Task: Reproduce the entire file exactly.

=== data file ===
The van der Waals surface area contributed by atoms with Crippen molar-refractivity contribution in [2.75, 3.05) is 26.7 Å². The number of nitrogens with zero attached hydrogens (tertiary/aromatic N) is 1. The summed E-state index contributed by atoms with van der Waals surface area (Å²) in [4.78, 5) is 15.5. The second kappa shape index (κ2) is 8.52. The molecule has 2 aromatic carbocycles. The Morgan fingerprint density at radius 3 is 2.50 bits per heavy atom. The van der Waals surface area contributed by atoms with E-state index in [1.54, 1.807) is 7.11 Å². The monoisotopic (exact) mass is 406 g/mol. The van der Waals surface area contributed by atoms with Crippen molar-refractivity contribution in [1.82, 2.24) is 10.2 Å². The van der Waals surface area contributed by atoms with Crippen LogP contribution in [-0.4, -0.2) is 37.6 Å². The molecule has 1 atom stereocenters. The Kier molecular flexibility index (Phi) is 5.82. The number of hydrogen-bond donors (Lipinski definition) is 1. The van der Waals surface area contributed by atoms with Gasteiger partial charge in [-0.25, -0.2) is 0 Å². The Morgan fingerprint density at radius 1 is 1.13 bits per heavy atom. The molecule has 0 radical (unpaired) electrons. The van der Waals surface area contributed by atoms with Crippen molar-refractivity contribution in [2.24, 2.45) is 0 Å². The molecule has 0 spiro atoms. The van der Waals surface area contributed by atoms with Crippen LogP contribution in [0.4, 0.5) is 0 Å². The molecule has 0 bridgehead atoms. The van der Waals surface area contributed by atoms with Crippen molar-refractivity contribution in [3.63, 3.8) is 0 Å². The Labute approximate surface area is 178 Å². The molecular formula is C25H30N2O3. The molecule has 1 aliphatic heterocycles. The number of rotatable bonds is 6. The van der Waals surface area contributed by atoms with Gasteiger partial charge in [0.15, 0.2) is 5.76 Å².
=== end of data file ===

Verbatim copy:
The van der Waals surface area contributed by atoms with Crippen molar-refractivity contribution in [2.75, 3.05) is 26.7 Å². The number of nitrogens with zero attached hydrogens (tertiary/aromatic N) is 1. The summed E-state index contributed by atoms with van der Waals surface area (Å²) in [4.78, 5) is 15.5. The second kappa shape index (κ2) is 8.52. The molecule has 2 aromatic carbocycles. The Morgan fingerprint density at radius 3 is 2.50 bits per heavy atom. The van der Waals surface area contributed by atoms with E-state index in [1.54, 1.807) is 7.11 Å². The monoisotopic (exact) mass is 406 g/mol. The van der Waals surface area contributed by atoms with Crippen molar-refractivity contribution in [1.82, 2.24) is 10.2 Å². The van der Waals surface area contributed by atoms with Crippen LogP contribution in [-0.4, -0.2) is 37.6 Å². The molecule has 1 atom stereocenters. The Kier molecular flexibility index (Phi) is 5.82. The number of hydrogen-bond donors (Lipinski definition) is 1. The van der Waals surface area contributed by atoms with Gasteiger partial charge in [-0.25, -0.2) is 0 Å². The Morgan fingerprint density at radius 1 is 1.13 bits per heavy atom. The molecule has 0 radical (unpaired) electrons. The van der Waals surface area contributed by atoms with Crippen molar-refractivity contribution in [2.24, 2.45) is 0 Å². The molecule has 0 spiro atoms. The van der Waals surface area contributed by atoms with Crippen LogP contribution in [0.4, 0.5) is 0 Å². The molecule has 0 bridgehead atoms. The van der Waals surface area contributed by atoms with Crippen molar-refractivity contribution in [3.63, 3.8) is 0 Å². The Labute approximate surface area is 178 Å². The molecular formula is C25H30N2O3. The molecule has 1 aliphatic heterocycles. The number of rotatable bonds is 6. The van der Waals surface area contributed by atoms with Gasteiger partial charge in [0.15, 0.2) is 5.76 Å².